My third co-op finds me in lovely Washington, D.C. After my first co-op, I knew that I wanted to come back and experience more of the thriving political mini-metropolis that is D.C. Not that Yellow Springs is not a nice place to live and work during the frigid fall months, but it lacks the charm of walking past the Capitol every morning en route to work.
I’ve been in D.C. for nearly two months working as the Government Relations Intern for the Victims of Communism Memorial Foundation (VOC), a small educational and human rights non-profit. Now before the legions of Antioch Marxists start deleting me from Facebook, I’ll add that I am also a policy fellow in the Koch Fellows Program, run by the Charles Koch Institute.
Whew! Looks like I haven’t been ignobly dismissed from Antioch, which is a relief.
Anyway, as the name suggests, VOC is focused on commemorating the over 100 million people who were killed under Communism and providing education about modern communist regimes. As the Government Relations Intern, I work with embassies, congressional staffers, and a range of other organizations to support events and build relationships—all of which is code for making lots of phone calls, sending emails, drafting letters, and networking with people at events. And, as a co-worker of mine puts it, “charming” people.
Beyond my government relations tasks and projects, I have had many opportunities to explore other areas of non-profit work. VOC has a strong start-up culture and most of our staff are recent college graduates or young professionals, so we often end up wearing multiple hats. I’ve worked on research projects, written two blog posts (here and here), created floral arrangements, and attended a surprise statue unveiling at the Hungarian Embassy at 9 a.m. on a Sunday morning. I’ve learned that scanning books is not a strength of mine and that it is possible (although not preferable) to rearrange rooms in heels. There is no task that is too small or insignificant and even though preparing and executing events can be stressful, descending into giggles and bonding with co-workers definitely makes it all worth it.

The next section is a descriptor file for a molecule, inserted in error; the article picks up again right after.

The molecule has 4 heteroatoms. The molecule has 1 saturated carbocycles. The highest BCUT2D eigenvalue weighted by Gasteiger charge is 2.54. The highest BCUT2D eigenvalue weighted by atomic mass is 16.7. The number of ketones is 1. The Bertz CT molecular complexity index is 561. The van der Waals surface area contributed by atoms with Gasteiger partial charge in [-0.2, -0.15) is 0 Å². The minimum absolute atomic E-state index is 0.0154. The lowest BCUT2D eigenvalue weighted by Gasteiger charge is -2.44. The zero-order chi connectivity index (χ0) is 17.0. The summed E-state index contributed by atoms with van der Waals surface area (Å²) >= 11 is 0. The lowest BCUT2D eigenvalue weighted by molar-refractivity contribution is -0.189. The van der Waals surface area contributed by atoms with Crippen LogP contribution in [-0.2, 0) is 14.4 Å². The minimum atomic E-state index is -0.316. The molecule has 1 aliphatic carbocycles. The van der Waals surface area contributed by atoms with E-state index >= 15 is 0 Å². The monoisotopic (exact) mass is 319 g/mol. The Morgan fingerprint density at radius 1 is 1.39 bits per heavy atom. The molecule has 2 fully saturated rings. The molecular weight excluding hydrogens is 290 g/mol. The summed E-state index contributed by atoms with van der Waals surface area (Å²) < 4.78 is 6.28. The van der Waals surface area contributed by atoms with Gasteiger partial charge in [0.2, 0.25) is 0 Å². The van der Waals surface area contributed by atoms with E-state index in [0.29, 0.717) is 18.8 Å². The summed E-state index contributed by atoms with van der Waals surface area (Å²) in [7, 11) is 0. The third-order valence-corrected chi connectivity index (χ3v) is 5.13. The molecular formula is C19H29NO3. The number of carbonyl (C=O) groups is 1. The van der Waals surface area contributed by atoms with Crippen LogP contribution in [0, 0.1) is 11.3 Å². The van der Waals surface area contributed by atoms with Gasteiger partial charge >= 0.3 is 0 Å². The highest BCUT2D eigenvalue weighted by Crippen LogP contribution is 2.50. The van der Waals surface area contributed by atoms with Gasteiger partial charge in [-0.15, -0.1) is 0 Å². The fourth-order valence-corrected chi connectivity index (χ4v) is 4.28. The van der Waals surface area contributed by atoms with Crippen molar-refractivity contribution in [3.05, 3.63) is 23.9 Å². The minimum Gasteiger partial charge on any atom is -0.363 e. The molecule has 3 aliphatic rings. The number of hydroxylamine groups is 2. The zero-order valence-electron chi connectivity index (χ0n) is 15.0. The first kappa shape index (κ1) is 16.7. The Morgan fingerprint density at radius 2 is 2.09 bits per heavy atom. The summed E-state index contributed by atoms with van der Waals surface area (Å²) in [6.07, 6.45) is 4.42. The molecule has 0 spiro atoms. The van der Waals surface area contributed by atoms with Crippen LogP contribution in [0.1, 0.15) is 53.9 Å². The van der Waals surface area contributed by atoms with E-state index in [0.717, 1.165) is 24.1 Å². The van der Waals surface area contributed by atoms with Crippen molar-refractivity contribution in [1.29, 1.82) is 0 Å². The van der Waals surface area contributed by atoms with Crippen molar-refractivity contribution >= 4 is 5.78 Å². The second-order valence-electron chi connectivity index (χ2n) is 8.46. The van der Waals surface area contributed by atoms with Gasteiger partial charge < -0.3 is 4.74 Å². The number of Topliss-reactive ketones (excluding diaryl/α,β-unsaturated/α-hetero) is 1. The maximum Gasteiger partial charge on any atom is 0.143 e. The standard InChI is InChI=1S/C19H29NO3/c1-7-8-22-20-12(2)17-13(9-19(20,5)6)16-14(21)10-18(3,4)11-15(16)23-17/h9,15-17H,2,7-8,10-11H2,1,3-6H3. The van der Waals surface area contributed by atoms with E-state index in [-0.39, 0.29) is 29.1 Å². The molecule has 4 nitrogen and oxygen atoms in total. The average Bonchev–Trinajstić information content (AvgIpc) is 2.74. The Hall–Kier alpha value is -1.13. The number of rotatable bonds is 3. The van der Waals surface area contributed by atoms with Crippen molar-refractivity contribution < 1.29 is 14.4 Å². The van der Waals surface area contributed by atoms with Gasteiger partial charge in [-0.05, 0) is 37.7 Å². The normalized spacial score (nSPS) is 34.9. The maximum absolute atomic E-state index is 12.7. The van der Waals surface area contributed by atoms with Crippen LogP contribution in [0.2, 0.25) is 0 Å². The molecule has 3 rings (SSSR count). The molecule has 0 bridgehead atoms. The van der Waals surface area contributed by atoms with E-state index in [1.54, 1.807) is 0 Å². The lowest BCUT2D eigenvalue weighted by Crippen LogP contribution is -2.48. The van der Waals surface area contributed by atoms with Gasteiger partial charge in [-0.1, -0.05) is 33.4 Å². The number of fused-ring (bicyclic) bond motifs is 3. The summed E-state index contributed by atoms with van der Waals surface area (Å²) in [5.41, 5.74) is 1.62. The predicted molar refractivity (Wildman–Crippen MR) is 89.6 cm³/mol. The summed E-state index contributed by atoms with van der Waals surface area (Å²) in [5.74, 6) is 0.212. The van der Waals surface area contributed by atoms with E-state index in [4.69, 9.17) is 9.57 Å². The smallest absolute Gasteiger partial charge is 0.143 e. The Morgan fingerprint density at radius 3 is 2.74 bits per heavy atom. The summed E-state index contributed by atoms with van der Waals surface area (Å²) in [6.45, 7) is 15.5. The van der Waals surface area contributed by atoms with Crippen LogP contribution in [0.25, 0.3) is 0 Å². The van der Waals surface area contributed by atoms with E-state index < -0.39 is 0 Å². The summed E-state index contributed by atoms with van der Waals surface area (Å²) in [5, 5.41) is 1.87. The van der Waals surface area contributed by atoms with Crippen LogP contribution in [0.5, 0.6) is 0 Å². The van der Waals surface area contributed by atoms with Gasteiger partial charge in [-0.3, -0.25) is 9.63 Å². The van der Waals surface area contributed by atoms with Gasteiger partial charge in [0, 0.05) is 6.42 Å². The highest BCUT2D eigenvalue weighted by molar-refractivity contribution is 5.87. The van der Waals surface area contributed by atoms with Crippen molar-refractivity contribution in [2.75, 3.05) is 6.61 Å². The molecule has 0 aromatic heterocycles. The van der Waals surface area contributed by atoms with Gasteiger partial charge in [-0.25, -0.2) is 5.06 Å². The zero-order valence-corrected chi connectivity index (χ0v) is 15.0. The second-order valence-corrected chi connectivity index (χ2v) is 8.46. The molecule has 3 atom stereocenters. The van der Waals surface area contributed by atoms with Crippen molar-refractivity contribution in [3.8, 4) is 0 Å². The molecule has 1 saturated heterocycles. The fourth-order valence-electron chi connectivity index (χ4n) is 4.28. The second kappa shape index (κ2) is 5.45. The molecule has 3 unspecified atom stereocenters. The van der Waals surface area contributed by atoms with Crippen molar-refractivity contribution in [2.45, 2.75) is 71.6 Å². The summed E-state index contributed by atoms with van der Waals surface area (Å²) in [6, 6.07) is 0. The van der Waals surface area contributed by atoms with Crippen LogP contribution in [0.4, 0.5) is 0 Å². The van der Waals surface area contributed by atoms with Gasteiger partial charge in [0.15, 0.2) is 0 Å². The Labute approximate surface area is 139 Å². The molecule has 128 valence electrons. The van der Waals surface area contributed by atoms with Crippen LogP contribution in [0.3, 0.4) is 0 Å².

I’ve learned a lot during this co-op. One of my research projects was to comb through Lenin’s collected works for his definitions and descriptions of socialism and/or communism, which was illuminating and somewhat horrifying at times. I’ve read more books in two months on co-op than I usually can during six months at Antioch, and I’ve listened to incredibly intelligent and insightful people discuss issues from the U.S.’s Middle East strategy to Chinese infrastructure investment in Africa. Through my Koch fellowship, I have reflected on my professional development and am starting to proactively plan and imagine life after Antioch.
But co-op isn’t only about learning and work. There is fun to be had as well. With three other current Antiochians and countless alumni in the area, there are plenty of opportunities for gathering, good food, and some political discussions. I attended the National Book Festival, stumbled onto a section of the Berlin Wall, and had a September picnic in Dupont Circle. Oh, and watched Russell Brand mock a poll that VOC and YouGov published. So basically, as they say, we have arrived.
I have about five weeks left of my internship and I am looking forward to each day. Sure, the brisk November chill makes it tough to creep out from underneath the covers sometimes, but on this co-op I am making a difference, doing work that actually matters, alongside people who are passionate, intelligent, and committed to ending a system that killed millions and controls millions more.
Photo credit: https://victimsofcommunism.org/